A midwife is a medical professional who provides direct care, support, and education to women before, during, and after giving birth. Most midwives are registered nurses who have obtained extensive educational, training, and licensing credentials. It is also possible to obtain a midwife license in some states and countries by taking courses and certification exams at an accredited midwifery school and completing an apprenticeship. Regardless of the educational path taken, midwives become essential members of a team of health care professionals for pregnant women.
The majority of these professionals, especially those working in the United States, choose to become nurse-midwives. A prospective nurse midwife is usually required to complete a four-year bachelor's program in nursing as well as a two-year advanced practice degree. He or she must pass a national examination to gain registered nurse credentials, work as an intern or apprentice for up to two years in an emergency room or general hospital setting, and complete additional midwife training in a birthing clinic, hospital, or gynecologist's office. After earning a degree and completing training, a new nurse is required to pass an exam administered by the American Midwifery Certification Board (AMCB) before gaining an official midwife license.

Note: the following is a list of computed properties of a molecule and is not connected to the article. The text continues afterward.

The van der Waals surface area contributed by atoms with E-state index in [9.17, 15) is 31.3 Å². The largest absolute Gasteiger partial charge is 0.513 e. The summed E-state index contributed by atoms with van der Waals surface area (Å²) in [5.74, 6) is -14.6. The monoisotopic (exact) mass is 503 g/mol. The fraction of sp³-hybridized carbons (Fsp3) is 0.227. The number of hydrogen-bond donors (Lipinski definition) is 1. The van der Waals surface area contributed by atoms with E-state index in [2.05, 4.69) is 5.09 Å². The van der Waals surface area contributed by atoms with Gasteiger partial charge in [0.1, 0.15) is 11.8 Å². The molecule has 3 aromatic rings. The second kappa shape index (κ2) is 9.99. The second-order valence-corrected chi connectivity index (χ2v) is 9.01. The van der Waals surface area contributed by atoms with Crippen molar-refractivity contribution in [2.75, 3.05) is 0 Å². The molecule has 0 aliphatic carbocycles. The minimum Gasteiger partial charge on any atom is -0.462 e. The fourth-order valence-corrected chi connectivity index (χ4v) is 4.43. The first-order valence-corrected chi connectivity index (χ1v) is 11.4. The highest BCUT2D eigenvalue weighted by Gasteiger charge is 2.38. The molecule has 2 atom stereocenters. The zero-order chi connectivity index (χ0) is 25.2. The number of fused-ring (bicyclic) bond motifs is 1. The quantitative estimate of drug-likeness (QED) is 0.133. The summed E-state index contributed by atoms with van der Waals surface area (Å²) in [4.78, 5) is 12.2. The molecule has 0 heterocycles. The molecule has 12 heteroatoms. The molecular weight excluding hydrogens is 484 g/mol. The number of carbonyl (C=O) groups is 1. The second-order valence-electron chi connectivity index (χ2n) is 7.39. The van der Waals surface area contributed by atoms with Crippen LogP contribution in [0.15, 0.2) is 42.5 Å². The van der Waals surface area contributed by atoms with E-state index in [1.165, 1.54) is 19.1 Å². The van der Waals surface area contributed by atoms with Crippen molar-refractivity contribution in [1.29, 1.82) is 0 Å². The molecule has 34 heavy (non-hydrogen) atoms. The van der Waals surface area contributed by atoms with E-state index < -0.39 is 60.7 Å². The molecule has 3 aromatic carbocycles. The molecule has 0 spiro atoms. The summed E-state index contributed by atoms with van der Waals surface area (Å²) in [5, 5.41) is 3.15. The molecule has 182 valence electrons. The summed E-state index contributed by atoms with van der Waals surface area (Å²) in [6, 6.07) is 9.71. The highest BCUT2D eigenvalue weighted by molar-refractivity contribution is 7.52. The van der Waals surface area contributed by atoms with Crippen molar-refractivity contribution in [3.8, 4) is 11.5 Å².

Some countries and states allow individuals to enter the field of midwifery without becoming advanced practice nurses. People have the option of studying independently, becoming an apprentice to an established, certified midwife, or attending courses at an accredited midwifery school. The North American Registry of Midwives (NARM) is a professional organization that accredits midwifery schools and provides students with the opportunity to take the AMCB licensing test upon graduation. Apprenticeships and midwife school programs vary in length, though most take about two to three years to complete.
Many other countries feature programs and certification boards similar to the AMCB that set forth midwife license requirements. In the United Kingdom, for example, an individual is typically expected to complete a 32-month training programs at an accredited vocational school to earn a midwife license. Graduates must take exams and meet the qualifications set forth by the Nursing and Midwifery Council in order to earn their licenses and begin working independently.
A professional is usually required to take refresher courses and periodical recertification exams to maintain his or her midwife license. NARM requires individuals to attend continuing education workshops and receive peer reviews every three years. A midwife may also retake the NARM written licensing exam in order to keep his or her license. Continuing education is essential for professionals to stay up-to-date on medical and technological advances and ensure they are providing the best possible care for their patients.